As we all now know from all this snow we have been having, when cold weather bumps up against a warm front, a storm ensues. This is a pretty great analogy when thinking about what happens to our skin in a moderately extreme winter climate. When the less-moist temperatures drop outside and the dry heat goes up inside, a storm of conflicting conditions arise resulting in unbalanced, dry and irritated skin.
The skin is part of our immune system and as such it “reads” our environment adjusting itself to protect the body. When external temperatures drop to the point when our natural “shiver factor” sets in and goosebumps occur on the skin from the activated erector pili muscle, an internal alarm is sounded to protect the bodies core. The skin then willingly gives up its supply of naturally protective water, nutrients and oils to send to the home front recognizing that our fashionably slim, reduced-fat bodies need help. (visualize Eskimos)
Then we walk inside – wearing our layers and wraps and coverings – into a blast furnace with all moisture and oxygen sucked out of the air. Our poor skin doesn’t stand a chance. If you add to the mix that perhaps hormone shifts have caused a natural loss of skin oils or you are super-exfoliating the skin with retinoid or acid preparations or skin scrubbing, dermatitis is sure to set in.
“Dermatitis” is a name for any irritated skin condition. Whether it is caused from exposure to sensitizing allergens or just winter weather, the skin reaction is the same. The skin as part of the immune system reacts against the sensitizer and releases histamines (causing redness, itchiness, rashes) and in advanced cases, lymphatic white blood cells crash the skin site creating pimple-like bumps.
Like most things in life there are two strategies for dealing with this problem; #1 prevention and #2 remedies.
Prevention tips: With dramatic weather shifts, what works to care for the skin at one part of the year, fails in another. So to prevent any immune system reaction resulting in dermatitis, you must coat the skin with extra layers of breathable product on a daily basis; products with extra *skin-friendly oils and heavy dozes of vitamins plus hydration serums and soothing herbal blends. This extra coating is simulating what your skin would normally produce on its own if we took away the triggers that cause it to diminish (temperature shifts, hormones). Lessen the aggressive scrubbing and replace with gentle enzyme exfoliation only. If you are spending lots of time outdoors with winter sports, consider applying a layer of non-comedogenic oil or unpetroleum jelly to your face to protect your skin and blood vessels.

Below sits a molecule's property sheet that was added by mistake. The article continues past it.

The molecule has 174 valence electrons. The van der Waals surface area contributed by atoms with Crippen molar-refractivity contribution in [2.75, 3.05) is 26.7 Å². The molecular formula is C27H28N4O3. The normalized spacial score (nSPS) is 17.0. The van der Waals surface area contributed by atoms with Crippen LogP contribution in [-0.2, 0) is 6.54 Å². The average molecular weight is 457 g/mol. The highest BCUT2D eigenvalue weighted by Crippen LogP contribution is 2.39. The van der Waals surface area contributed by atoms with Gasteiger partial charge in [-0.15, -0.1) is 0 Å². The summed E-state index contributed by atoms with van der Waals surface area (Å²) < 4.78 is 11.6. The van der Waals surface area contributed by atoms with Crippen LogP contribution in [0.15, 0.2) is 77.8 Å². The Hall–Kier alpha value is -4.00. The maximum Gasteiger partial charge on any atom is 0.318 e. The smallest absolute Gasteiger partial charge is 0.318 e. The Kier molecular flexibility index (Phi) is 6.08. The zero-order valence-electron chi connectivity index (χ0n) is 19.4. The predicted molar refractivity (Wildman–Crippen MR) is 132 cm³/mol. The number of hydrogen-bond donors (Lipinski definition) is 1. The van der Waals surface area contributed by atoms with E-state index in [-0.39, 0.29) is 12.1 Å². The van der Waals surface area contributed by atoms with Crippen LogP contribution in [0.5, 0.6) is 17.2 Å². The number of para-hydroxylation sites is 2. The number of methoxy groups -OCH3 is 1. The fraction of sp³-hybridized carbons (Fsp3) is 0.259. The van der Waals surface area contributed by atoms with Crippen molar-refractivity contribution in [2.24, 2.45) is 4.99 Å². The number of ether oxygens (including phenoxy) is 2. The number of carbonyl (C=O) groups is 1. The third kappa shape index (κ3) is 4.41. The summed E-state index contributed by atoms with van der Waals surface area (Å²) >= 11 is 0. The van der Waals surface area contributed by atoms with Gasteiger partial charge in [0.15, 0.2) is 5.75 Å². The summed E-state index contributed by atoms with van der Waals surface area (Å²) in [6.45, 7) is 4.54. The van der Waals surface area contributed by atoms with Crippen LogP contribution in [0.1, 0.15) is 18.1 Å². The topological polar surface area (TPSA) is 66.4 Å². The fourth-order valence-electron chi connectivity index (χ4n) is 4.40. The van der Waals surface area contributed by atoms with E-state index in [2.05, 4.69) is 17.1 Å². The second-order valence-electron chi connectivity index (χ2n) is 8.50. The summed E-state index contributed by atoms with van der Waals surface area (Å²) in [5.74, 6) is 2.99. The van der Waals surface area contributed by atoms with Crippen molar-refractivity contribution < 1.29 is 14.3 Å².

Remedies: Once your skin is in a reactive state with irritated dry redness, what works in a normal skin renewal routine may not work. Skin renewal products such as what I might give someone, or what you might buy over the counter, are aimed at getting the skin to turn over cells faster and slough itself, exactly NOT what you want to do with irritation present. So if your skin is in this state, stop all retinoid or acid products, stop all scrubs and exfoliants and do the opposite; de-stimulate. Apply cold compresses, splash skin with colloidal oatmeal infused water, apply salves with *skin-friendly oils & herbs, coat the skin with vitamin E and if the reaction will not stop then try a thin layer of cortisone jelly (not the creme form which can clog the skin). Once the skin has balanced then consider adjusting your basic skin routine to prevent further reactions.
These tips form a great guideline but if you want some specific direction or some products customized just for you, please consider a consultation with me. Click here for more information. If you are having an acute reaction and are not working with a physician, consider this skin treatment I can provide. Please share this article with anyone you think might find it helpful – thank you!
12/12/13 “Hi Jane,
You were so nice to take the time to notice and ask about the 2 rashy spots on my hand at my facial the other day. You suggested your hand and body lotion and whipped up a bottle with a few extra ingredients for me before I left. It has been 3 days that I have been applying the lotion to the breakout of rashes on my hand, back, arms and legs. I had tried cortizone and prescribed steroid creams and Eucerin lotion for the last 6 weeks without luck — still itchy (keeping me up at night), red and not resolving. Well, I am seeing results with your hand and body lotion! The bumpiness has relaxed, not itchy last night = SLEEP, redness diminishing and I think I may just be on the road to recovery, thank goodness!
Two Lessons Learned: Always consult with Jane with skin issues immediately as she always has a solution. And never be shy to tactfully use your expertise to help others. If you had not inquired of my rash on my hand I would still be itching!
Thanks so much for what I refer to as ‘your magic’! And please feel free to share this story with others as I am sure I am not the only one that gets these lovely rashy breakouts – especially in this weather!